Hundreds of trees will be planted in Watertown each year as part of an effort to increase the number of street trees and tree canopy in town.
The Tree Planting Program calls for planting 2,500 trees over 10 years. It was discussed by the Town Council at its Aug. 13 meeting after being the subject of a couple of joint meetings for the Public Works and Rules & Ordinances committees.
The plan looks at how to prioritize planting of trees in neighborhoods with the least canopy. The subcommittee members also discussed how, if a homeowner does not want a tree in front of their home, it will not survive. The town will also seek ways to make homeowners aware of the tree-planting program and to request a tree.
Some of the 250 trees planted annually will be through Watertown Department of Public Works’ Forestry Division, but relying on that will not meet the goal. The plans calls for non-municipal groups and people. Councilors wondered what are examples of a non-municipal group. Non-profit groups such as Trees for Watertown are one example, but another would be a developer planting trees as part of its landscaping plan.
Some of the trees planted by the Forestry Division will be in resident’s front yards. Councilor Lisa Feltner questioned whether the town should be planting trees on private properties, such as people’s front yards.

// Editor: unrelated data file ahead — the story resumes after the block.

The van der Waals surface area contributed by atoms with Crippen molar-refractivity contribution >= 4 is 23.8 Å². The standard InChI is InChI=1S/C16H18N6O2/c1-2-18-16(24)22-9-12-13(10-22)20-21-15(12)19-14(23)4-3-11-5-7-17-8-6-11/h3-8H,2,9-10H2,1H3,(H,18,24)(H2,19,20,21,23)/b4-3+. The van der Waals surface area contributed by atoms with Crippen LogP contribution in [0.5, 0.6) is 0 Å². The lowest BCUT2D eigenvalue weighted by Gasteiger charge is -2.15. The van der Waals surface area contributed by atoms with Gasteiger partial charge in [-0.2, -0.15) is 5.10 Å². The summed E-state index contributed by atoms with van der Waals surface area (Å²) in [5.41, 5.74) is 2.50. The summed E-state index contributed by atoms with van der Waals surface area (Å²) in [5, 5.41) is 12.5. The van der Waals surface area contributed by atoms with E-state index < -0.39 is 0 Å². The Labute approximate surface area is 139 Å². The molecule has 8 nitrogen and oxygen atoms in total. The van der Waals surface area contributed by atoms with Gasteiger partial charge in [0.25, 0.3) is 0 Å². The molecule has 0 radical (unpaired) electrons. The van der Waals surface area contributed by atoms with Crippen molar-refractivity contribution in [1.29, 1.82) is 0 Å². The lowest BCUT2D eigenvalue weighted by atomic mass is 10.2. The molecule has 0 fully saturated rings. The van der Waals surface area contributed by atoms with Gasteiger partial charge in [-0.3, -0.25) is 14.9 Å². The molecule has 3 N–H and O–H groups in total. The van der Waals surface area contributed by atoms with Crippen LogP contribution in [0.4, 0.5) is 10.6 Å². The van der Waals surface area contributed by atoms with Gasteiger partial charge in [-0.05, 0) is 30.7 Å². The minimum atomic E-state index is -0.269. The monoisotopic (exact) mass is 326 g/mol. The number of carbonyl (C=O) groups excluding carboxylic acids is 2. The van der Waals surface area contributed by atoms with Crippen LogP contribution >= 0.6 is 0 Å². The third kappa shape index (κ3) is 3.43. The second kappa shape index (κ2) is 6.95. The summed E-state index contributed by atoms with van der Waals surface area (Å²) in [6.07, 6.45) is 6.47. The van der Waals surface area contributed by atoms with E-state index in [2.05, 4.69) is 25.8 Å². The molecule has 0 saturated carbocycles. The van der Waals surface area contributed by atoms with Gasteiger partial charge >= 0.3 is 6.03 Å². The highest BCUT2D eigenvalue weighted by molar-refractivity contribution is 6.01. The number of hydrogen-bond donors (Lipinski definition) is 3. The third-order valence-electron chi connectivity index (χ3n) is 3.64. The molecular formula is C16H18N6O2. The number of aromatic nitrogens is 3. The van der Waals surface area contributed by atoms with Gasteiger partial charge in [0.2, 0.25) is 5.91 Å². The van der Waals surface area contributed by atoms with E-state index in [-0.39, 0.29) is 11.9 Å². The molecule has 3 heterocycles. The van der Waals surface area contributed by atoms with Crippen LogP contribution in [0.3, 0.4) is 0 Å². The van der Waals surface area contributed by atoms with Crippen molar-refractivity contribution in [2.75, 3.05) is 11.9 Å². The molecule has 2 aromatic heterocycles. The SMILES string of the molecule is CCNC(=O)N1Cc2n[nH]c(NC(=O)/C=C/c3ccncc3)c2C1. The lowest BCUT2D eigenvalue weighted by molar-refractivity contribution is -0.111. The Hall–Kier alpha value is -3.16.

“The public trees planted on private property is no longer public after the first year,” Feltner said.
She added that there was some concern expressed at the subcommittee meeting about public dollars being spent on trees being planted on private property.
Resident Michelle Cokonougher said she hoped to get a more clear picture of how the tree plantings will take place, but said the plan presented at the meeting did not have much detail. She noted that while the town hopes to find people who want a tree planted in front of their property, there is not outreach plan.
“I had hoped they would set the bar higher,” Cokonougher said.
The Council approved Tree Warden Chris Hayward’s Tree Management Plan (click here to view the plan, and minutes from the subcommitee meeting).
Also, the Council passed a motion to include a tree planting flyer in the packet sent to new residents along with the application for the residential property tax exemption.
Another part of the plan is to keep track of the tree canopy in Watertown. This includes both public street trees and those growing on private property.
Councilor Susan Falkoff said she was not sure how that would work.
“It confuses me. How do you keep track of whether I plant a tree in my backyard?” Falkoff said.
Town Council Vice President Vincent Piccirilli said the town uses computer software to monitor the amount of tree canopy coverage town and see how it changes from year to year, but it is more of a macro measurement.
“There is no way to track private trees,” Piccirilli said. “The software can measure the tree canopy.”